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A Royal Affair review

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A period drama that's more dark, in-depth character study than light-hearted romp...

Review of 'A Royal Affair' (2012), featuring Mads Mikkelsen

The team behind the original Danish version of The Girl With The Dragon Tattoo reunite for period drama A Royal Affair. It is the age of enlightenment in Europe, but in Denmark the nobility rule by oppression, supported by strong religious forces. Caroline Mathilde (Alicia Vikander) is married off to King Christian VII of Denmark (Mikkel Boe Folsgaard) before she even meets him. Having never left England before, Caroline is excited by the prospect of a “new life” and new language but disappointed to discover Christian has little interest in her.

When they first meet, the King is hiding behind a tree and initial interactions are believably awkward. It soon becomes clear, Christian is more than just disinterested when he orders her to “Move [her] fat little thighs and have a seat”. Described as “sick and tormented”, Christian certainly does enough to try anyone's patience – unashamedly sleeping with prostitutes, loudly reciting lines in unison with actors during performances and chatting with friends during sex. “Excessive masturbation” is believed to be the cause of many of his problems but it soon becomes clear strained family relations and his own desperate need for recognition are perhaps more to blame.

Once Caroline becomes pregnant, she no longer bothers to uphold the facade of a successful marriage, refusing the King his nightly visitation rights to her chamber. Nick-naming her “mother” and sacking her favourite maid in retaliation are his last truly detestable acts. Once Christian hires a new physician everything changes – Caroline has a new lover to keep her sane and Christian has someone to aid and advise him. The arrival of this new physician is almost enough to make Christian likeable and inspires him to dissolve the Royal Council who've previously rejected all of his free-thinking ideas. With the council gone, Christian is able to suggest his own ground-breaking laws and public services, including his idea of having carriages to go around the city picking up people who are too drunk to find their way home.

Mads Mikkelsen plays Johann Friedrich, the influential personal physician to the King – a small town doctor anonymously writing radical papers whose father was a priest. Put forward by dukes who've fallen from favour, Johann must champion their cause if he gets the job. His interview with Christian is the funniest scene in this fascinating historical period of Danish history. Quoting literary works at each other, Christian and Johann quickly form a bond and come to an understanding. Literature also connects Johann and Caroline and early philosophical discussions about Rousseau prompt the beginnings of a passionate affair. Despite Johann betraying and using Christian, he also helps him to feel powerful and in control for the first time in his life by scripting proposals for new legal reforms for him.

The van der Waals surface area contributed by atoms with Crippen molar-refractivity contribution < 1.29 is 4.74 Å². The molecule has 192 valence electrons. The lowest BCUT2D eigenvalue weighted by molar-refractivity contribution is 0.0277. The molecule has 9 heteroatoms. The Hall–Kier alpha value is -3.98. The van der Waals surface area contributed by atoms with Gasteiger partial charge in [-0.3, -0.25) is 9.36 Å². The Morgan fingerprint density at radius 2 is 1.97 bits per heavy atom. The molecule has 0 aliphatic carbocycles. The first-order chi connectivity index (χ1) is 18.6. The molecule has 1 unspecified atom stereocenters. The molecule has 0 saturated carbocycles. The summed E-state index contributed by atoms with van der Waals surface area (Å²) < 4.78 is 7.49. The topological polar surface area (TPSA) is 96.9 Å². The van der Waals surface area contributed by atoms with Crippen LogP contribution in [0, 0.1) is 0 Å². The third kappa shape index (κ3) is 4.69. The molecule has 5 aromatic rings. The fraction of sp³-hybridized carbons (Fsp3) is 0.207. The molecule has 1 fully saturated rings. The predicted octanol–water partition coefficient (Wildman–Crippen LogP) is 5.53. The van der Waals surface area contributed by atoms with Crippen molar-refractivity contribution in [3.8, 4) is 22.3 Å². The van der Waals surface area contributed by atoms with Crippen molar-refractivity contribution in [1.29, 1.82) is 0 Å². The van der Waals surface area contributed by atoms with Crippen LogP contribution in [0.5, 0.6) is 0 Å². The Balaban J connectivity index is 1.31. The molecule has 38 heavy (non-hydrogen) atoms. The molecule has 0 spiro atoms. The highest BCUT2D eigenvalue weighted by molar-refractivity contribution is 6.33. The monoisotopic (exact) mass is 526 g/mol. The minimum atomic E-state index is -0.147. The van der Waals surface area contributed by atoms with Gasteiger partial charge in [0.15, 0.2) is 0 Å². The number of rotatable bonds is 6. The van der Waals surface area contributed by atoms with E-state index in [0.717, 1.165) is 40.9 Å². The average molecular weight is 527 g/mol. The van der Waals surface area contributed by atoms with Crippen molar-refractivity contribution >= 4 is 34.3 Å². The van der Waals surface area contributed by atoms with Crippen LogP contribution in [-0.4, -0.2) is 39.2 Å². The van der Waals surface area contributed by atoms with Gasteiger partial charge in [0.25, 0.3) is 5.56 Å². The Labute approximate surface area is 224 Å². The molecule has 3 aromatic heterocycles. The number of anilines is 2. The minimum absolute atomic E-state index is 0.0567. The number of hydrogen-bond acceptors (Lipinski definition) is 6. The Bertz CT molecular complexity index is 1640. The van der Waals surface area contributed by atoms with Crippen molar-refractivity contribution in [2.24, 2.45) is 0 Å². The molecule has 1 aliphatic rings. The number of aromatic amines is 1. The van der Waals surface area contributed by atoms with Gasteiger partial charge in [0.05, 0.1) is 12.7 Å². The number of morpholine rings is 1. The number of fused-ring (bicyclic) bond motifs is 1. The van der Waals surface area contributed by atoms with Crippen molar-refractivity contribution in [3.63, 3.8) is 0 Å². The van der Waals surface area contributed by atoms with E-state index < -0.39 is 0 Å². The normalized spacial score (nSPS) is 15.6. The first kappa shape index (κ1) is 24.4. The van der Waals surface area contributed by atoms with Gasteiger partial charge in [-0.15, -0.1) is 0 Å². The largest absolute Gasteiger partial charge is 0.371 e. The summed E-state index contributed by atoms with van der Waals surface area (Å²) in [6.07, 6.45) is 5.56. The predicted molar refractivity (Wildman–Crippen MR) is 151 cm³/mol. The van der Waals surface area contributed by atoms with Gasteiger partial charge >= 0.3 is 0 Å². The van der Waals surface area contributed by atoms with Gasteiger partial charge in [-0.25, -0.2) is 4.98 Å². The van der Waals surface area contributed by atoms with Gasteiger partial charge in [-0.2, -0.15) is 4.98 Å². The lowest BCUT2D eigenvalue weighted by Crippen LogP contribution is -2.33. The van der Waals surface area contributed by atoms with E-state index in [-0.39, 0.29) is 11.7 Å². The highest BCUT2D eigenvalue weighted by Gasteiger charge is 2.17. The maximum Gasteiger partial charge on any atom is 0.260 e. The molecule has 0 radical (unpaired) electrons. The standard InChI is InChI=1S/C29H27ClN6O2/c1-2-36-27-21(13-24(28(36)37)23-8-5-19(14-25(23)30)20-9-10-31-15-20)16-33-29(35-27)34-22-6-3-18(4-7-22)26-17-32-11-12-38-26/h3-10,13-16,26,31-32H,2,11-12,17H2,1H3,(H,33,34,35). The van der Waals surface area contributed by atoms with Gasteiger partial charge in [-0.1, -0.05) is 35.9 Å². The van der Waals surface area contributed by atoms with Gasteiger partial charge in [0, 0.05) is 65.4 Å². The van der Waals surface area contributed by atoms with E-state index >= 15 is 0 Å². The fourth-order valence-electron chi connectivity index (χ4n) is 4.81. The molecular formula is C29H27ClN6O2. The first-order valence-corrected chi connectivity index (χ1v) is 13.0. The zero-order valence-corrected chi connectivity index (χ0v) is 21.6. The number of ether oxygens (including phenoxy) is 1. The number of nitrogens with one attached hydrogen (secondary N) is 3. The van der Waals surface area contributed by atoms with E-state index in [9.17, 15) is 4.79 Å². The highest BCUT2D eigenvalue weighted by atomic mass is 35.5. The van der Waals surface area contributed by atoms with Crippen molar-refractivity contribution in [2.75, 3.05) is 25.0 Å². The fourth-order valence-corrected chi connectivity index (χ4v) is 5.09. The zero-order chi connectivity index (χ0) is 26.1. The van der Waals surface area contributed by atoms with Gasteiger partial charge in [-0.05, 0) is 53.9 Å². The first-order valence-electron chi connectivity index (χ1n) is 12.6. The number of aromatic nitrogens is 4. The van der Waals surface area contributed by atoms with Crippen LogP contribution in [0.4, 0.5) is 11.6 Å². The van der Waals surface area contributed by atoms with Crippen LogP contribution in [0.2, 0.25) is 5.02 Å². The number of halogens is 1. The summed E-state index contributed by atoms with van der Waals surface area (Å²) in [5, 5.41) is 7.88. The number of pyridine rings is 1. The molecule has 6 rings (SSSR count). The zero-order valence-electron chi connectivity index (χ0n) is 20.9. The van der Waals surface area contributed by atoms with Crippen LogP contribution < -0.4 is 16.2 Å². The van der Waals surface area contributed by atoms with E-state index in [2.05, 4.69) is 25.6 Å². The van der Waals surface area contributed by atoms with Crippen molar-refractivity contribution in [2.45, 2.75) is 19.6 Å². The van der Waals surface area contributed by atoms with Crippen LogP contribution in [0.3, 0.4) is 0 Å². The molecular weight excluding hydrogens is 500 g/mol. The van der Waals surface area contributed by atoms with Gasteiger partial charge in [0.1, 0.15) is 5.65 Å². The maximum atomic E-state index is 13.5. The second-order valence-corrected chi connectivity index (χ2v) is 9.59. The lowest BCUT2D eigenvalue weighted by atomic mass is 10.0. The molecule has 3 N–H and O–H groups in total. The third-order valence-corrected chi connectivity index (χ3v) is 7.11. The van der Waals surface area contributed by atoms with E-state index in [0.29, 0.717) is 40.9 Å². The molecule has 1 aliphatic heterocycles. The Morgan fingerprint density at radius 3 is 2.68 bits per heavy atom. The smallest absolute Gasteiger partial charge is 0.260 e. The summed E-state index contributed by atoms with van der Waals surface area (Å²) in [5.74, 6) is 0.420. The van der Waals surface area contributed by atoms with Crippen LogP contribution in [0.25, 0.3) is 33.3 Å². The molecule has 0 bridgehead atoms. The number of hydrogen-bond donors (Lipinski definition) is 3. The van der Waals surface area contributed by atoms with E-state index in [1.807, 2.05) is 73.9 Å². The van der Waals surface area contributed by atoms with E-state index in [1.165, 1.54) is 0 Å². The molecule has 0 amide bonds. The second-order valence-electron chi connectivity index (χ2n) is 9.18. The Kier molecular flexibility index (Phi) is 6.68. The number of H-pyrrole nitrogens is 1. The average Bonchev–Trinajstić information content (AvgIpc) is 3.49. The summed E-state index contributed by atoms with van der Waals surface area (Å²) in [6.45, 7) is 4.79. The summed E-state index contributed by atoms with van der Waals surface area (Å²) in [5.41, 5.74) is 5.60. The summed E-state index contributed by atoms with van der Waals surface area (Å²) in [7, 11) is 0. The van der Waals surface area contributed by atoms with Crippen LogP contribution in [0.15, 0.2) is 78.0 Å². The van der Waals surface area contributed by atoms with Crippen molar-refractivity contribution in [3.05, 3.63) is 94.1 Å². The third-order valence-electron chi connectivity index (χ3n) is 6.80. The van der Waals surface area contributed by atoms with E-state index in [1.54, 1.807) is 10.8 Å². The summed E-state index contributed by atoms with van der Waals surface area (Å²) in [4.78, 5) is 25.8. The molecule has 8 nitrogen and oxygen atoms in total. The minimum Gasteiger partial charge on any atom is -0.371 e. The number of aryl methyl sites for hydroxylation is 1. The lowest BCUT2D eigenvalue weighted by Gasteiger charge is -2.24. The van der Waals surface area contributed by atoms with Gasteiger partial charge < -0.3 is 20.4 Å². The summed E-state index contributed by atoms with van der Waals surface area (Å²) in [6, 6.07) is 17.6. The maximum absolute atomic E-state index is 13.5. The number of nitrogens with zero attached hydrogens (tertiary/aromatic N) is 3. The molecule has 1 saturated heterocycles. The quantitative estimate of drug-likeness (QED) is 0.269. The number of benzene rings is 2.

Aside from captivating performances, A Royal Affair is interesting for the insights it gives into late 18th century living. Early on, Caroline is told by her mother she'll be deemed as a great success if the King visits her bedchamber on the first evening. On arrival to Copenhagen many of her books are confiscated under Danish censorship laws. A sub-plot involving Christian's vindictive stepmother and half-brother highlight how conniving the royal family were. After Christian appoints Johann, Denmark becomes a pioneering country introducing 100s of new laws creating orphanages for children, abolishing corporal punishment/censorship etc. Interestingly, Punch and Judy shows seem to have acted as an early form of today's gossip column, blatantly depicting the Queen and Johann’s affair.

Director, Nikolaj Arcel, bases the film on Bodil Steensen-Leth's erotic novel, Prinsesse af Blodet. As the book is written from the Queen's perspective, a female voice-over weaves the story together, initially claiming she must try to remember Johann and tell us about the things [they] did together. It soon becomes clear who this “us” is when it's revealed she's writing to her estranged children, keen to tell them: “the truth before it’s too late”. Flitting back and forth to her letter writing reminds us this is a reflective tale and one that will end badly.

Although A Royal Affair is a lengthy film it's one that never drags; An excellent central trio hold our interest. Mikkelsen is brilliant as Christian’s over-confident puppeteer but it is Folsgaard who deserves recognition for pulling off a difficult role in managing to ensure an almost wholly detestable character remains sympathetic. Childlike innocence combines with moments of brutal insanity to depict Christian’s unpredictable character – although mentally unstable, he's primarily governed by a desperate need for acceptance and love. Exploring themes of loyalty and absolute trust, the Royal Affair in the film is predictably doomed. Despite a depressing end for our heroes, the final message avoids being bleak, instead emphasising hope lying within future generations.

4 stars

Director: Nikolaj Arcel

Writer: Bodil Steensen-Leth, Rasmus Heisterberg, Nikolaj Arcel

Studio: Metrodome

Release Date: June 15 2012

Running Time: 137 mins

Certificate: 15

Starring: Mads Mikkelsen, Mikkel Boe Folsgaard, Alicia Vikander, Laura Bro


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